Extra precautions taken during Red Flag Warnings
RENO, Nev. (KOLO) - A call to Station 21 on Mill Street near the GSR in Reno was for a medical emergency. But it could just have easily been a call for a brush fire--especially when the National Weather Service has issued a Red Flag Warning.
“We are proactive,” says Reno Fire Chief Dave Cochran. “So, when we see a Red Flag Warning it is coming, it is predicted, we will upstaff, meaning we will add additional staff today. They’ll staff accordingly with personnel already in place,” he says.
Chief Cochran says such a warning doesn’t mean there is a greater chance fires will start. The threat is always around us.
The warning means there’s a greater chance the fire will spread.
“I’m not sure about the Caughlin Ranch Fire, but for sure the Washoe Fire both occurred during a Red Flag Warning,” says Chief Cochran. We saw what happened there, nearly 30 homes burned,” he says.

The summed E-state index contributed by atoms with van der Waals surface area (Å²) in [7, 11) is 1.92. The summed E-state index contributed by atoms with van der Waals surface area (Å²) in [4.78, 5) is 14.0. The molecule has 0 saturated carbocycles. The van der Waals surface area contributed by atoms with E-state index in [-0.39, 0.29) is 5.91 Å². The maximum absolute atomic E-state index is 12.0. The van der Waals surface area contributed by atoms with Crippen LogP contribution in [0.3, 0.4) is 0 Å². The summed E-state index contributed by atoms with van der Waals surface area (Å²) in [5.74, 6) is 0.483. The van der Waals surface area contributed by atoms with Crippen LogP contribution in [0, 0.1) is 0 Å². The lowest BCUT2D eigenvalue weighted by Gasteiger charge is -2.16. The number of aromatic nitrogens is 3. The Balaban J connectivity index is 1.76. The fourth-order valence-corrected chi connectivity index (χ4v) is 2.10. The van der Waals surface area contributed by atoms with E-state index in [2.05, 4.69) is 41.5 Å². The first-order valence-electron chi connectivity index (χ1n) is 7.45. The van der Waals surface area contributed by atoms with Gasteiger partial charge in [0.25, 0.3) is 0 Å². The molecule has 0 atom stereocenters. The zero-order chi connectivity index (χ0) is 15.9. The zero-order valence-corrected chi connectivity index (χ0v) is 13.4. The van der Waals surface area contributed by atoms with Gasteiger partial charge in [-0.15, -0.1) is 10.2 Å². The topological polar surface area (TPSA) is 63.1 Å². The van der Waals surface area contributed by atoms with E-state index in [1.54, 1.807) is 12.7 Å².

Chief Cochran says creating a defensible space is always recommended, but not on Red Flag Day. Mowing in unfamiliar areas where a spark can start a fire should be avoided. On a Red Flag day, put lawn equipment away if there is a chance of a spark landing in dry brush.
Where else can this occur? How about throwing a lit cigarette out the window? Hauling a boat or trailer? Make sure your chains don’t drag on the pavement. Several brush fires in our area have started this way.
Other fires have been started by target shooters whose ricocheted bullet sparks and lands in dry brush.
And driving over dry brush can start a fire as hot catalytic converters brush over dry vegetation.
Chief Cochran says on Red Flag Warning days, or really anytime this summer, it’s best to take water and a shovel.
There’s a better chance of putting out the fire with those tools, because chances are, the fire is only going to get bigger without them.
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